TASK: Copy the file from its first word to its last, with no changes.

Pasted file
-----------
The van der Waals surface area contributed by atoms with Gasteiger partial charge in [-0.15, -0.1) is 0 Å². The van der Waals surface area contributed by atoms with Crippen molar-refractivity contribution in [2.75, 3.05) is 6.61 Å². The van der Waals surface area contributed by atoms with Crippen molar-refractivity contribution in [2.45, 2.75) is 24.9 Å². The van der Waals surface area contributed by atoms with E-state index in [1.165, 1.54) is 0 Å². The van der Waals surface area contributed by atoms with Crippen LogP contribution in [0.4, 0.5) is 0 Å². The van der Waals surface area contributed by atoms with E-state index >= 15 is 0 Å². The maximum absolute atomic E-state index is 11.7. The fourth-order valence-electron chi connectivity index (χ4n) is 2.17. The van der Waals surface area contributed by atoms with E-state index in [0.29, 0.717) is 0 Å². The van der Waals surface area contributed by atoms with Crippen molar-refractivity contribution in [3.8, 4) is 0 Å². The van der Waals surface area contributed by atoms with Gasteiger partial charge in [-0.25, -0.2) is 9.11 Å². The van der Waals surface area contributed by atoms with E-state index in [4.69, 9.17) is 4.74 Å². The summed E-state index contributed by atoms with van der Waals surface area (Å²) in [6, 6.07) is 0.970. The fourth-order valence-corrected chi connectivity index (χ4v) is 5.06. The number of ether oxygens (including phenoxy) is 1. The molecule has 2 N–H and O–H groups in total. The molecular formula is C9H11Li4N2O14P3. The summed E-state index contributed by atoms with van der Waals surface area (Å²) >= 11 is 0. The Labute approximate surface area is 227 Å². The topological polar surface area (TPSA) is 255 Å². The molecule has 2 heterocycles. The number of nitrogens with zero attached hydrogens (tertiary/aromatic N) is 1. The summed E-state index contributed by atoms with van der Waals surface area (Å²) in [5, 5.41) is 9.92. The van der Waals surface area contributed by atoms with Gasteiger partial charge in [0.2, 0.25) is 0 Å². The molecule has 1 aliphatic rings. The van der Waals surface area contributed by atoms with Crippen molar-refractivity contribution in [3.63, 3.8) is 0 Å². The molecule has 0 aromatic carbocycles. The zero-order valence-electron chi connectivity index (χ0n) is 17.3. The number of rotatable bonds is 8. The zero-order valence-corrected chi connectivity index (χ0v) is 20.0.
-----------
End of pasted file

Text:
The van der Waals surface area contributed by atoms with Gasteiger partial charge in [-0.15, -0.1) is 0 Å². The van der Waals surface area contributed by atoms with Crippen molar-refractivity contribution in [2.75, 3.05) is 6.61 Å². The van der Waals surface area contributed by atoms with Crippen molar-refractivity contribution in [2.45, 2.75) is 24.9 Å². The van der Waals surface area contributed by atoms with E-state index in [1.165, 1.54) is 0 Å². The van der Waals surface area contributed by atoms with Crippen LogP contribution in [0.4, 0.5) is 0 Å². The van der Waals surface area contributed by atoms with E-state index >= 15 is 0 Å². The maximum absolute atomic E-state index is 11.7. The fourth-order valence-electron chi connectivity index (χ4n) is 2.17. The van der Waals surface area contributed by atoms with E-state index in [0.29, 0.717) is 0 Å². The van der Waals surface area contributed by atoms with Crippen molar-refractivity contribution in [3.8, 4) is 0 Å². The van der Waals surface area contributed by atoms with Gasteiger partial charge in [-0.25, -0.2) is 9.11 Å². The van der Waals surface area contributed by atoms with E-state index in [4.69, 9.17) is 4.74 Å². The summed E-state index contributed by atoms with van der Waals surface area (Å²) in [6, 6.07) is 0.970. The fourth-order valence-corrected chi connectivity index (χ4v) is 5.06. The number of ether oxygens (including phenoxy) is 1. The molecule has 2 N–H and O–H groups in total. The molecular formula is C9H11Li4N2O14P3. The summed E-state index contributed by atoms with van der Waals surface area (Å²) >= 11 is 0. The Labute approximate surface area is 227 Å². The topological polar surface area (TPSA) is 255 Å². The molecule has 2 heterocycles. The number of nitrogens with zero attached hydrogens (tertiary/aromatic N) is 1. The summed E-state index contributed by atoms with van der Waals surface area (Å²) in [5, 5.41) is 9.92. The van der Waals surface area contributed by atoms with Gasteiger partial charge in [0.2, 0.25) is 0 Å². The molecule has 1 aliphatic rings. The van der Waals surface area contributed by atoms with Crippen molar-refractivity contribution in [3.63, 3.8) is 0 Å². The molecule has 0 aromatic carbocycles. The zero-order valence-electron chi connectivity index (χ0n) is 17.3. The number of rotatable bonds is 8. The zero-order valence-corrected chi connectivity index (χ0v) is 20.0.